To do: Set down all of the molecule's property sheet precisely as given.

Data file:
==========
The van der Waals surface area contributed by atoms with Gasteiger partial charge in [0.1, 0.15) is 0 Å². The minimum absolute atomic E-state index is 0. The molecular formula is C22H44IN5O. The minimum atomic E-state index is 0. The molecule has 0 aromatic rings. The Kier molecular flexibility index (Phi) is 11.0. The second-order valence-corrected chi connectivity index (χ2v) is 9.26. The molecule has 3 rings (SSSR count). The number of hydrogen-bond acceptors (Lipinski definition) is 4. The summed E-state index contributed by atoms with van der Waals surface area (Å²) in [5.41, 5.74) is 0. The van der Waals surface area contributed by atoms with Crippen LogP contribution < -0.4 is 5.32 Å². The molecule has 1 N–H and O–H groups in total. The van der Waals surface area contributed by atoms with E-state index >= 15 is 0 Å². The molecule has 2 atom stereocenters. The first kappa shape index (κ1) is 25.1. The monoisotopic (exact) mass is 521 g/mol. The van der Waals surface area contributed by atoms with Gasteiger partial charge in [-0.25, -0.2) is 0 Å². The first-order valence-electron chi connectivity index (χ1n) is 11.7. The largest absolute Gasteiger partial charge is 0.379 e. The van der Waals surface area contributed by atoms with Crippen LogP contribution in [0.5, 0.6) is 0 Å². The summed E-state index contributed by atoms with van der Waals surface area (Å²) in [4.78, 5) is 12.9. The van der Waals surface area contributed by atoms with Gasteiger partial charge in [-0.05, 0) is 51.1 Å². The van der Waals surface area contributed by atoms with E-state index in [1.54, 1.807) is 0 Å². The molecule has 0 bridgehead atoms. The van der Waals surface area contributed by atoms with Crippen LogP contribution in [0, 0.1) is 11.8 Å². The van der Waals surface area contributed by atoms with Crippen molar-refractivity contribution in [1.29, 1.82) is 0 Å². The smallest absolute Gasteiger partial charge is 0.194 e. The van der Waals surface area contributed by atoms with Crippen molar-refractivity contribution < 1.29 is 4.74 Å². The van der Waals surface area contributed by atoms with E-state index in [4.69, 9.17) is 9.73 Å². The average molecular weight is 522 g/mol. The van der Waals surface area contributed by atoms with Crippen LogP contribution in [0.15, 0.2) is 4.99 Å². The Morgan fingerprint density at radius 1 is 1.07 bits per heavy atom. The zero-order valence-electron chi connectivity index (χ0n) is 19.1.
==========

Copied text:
The van der Waals surface area contributed by atoms with Gasteiger partial charge in [0.1, 0.15) is 0 Å². The minimum absolute atomic E-state index is 0. The molecular formula is C22H44IN5O. The minimum atomic E-state index is 0. The molecule has 0 aromatic rings. The Kier molecular flexibility index (Phi) is 11.0. The second-order valence-corrected chi connectivity index (χ2v) is 9.26. The molecule has 3 rings (SSSR count). The number of hydrogen-bond acceptors (Lipinski definition) is 4. The summed E-state index contributed by atoms with van der Waals surface area (Å²) in [5.41, 5.74) is 0. The van der Waals surface area contributed by atoms with Crippen LogP contribution < -0.4 is 5.32 Å². The molecule has 1 N–H and O–H groups in total. The van der Waals surface area contributed by atoms with E-state index >= 15 is 0 Å². The molecule has 2 atom stereocenters. The first kappa shape index (κ1) is 25.1. The monoisotopic (exact) mass is 521 g/mol. The van der Waals surface area contributed by atoms with Gasteiger partial charge in [-0.25, -0.2) is 0 Å². The first-order valence-electron chi connectivity index (χ1n) is 11.7. The largest absolute Gasteiger partial charge is 0.379 e. The van der Waals surface area contributed by atoms with Crippen LogP contribution in [0.5, 0.6) is 0 Å². The summed E-state index contributed by atoms with van der Waals surface area (Å²) in [4.78, 5) is 12.9. The van der Waals surface area contributed by atoms with Gasteiger partial charge in [-0.05, 0) is 51.1 Å². The van der Waals surface area contributed by atoms with E-state index in [1.54, 1.807) is 0 Å². The molecule has 0 bridgehead atoms. The van der Waals surface area contributed by atoms with Crippen LogP contribution in [0, 0.1) is 11.8 Å². The van der Waals surface area contributed by atoms with Crippen molar-refractivity contribution in [1.29, 1.82) is 0 Å². The smallest absolute Gasteiger partial charge is 0.194 e. The van der Waals surface area contributed by atoms with Crippen molar-refractivity contribution < 1.29 is 4.74 Å². The van der Waals surface area contributed by atoms with E-state index in [4.69, 9.17) is 9.73 Å². The average molecular weight is 522 g/mol. The van der Waals surface area contributed by atoms with Crippen LogP contribution in [0.15, 0.2) is 4.99 Å². The Morgan fingerprint density at radius 1 is 1.07 bits per heavy atom. The zero-order valence-electron chi connectivity index (χ0n) is 19.1.